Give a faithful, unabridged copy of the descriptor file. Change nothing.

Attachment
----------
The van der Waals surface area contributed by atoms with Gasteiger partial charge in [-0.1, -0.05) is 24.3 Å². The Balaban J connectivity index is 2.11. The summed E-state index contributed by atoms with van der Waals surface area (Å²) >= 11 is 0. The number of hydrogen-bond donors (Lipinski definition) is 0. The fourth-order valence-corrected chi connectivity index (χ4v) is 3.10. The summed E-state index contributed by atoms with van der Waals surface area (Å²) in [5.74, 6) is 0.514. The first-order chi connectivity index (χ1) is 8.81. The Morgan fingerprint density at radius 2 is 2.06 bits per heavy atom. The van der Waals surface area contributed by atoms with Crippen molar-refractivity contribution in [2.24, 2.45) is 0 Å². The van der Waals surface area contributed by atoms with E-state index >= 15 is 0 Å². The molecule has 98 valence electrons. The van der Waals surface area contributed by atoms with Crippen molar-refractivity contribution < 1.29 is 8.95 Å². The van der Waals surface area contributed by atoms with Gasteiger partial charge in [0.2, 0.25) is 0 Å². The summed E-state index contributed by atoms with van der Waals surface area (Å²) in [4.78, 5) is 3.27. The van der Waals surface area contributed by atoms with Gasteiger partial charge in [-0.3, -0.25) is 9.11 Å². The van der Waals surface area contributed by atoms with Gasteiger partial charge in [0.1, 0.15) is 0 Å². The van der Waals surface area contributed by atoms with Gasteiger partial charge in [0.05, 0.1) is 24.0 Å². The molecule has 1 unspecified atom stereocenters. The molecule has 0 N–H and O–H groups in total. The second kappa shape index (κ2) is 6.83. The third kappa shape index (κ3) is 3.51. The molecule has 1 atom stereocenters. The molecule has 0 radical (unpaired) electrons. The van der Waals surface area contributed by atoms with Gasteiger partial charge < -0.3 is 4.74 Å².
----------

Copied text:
The van der Waals surface area contributed by atoms with Gasteiger partial charge in [-0.1, -0.05) is 24.3 Å². The Balaban J connectivity index is 2.11. The summed E-state index contributed by atoms with van der Waals surface area (Å²) >= 11 is 0. The number of hydrogen-bond donors (Lipinski definition) is 0. The fourth-order valence-corrected chi connectivity index (χ4v) is 3.10. The summed E-state index contributed by atoms with van der Waals surface area (Å²) in [5.74, 6) is 0.514. The first-order chi connectivity index (χ1) is 8.81. The Morgan fingerprint density at radius 2 is 2.06 bits per heavy atom. The van der Waals surface area contributed by atoms with Crippen molar-refractivity contribution in [2.24, 2.45) is 0 Å². The van der Waals surface area contributed by atoms with E-state index >= 15 is 0 Å². The molecule has 98 valence electrons. The van der Waals surface area contributed by atoms with Crippen molar-refractivity contribution < 1.29 is 8.95 Å². The van der Waals surface area contributed by atoms with Gasteiger partial charge in [0.2, 0.25) is 0 Å². The summed E-state index contributed by atoms with van der Waals surface area (Å²) in [4.78, 5) is 3.27. The van der Waals surface area contributed by atoms with Gasteiger partial charge in [-0.3, -0.25) is 9.11 Å². The van der Waals surface area contributed by atoms with Gasteiger partial charge in [0.1, 0.15) is 0 Å². The van der Waals surface area contributed by atoms with Gasteiger partial charge in [0.05, 0.1) is 24.0 Å². The molecule has 1 unspecified atom stereocenters. The molecule has 0 N–H and O–H groups in total. The second kappa shape index (κ2) is 6.83. The third kappa shape index (κ3) is 3.51. The molecule has 1 atom stereocenters. The molecule has 0 radical (unpaired) electrons. The van der Waals surface area contributed by atoms with Gasteiger partial charge < -0.3 is 4.74 Å².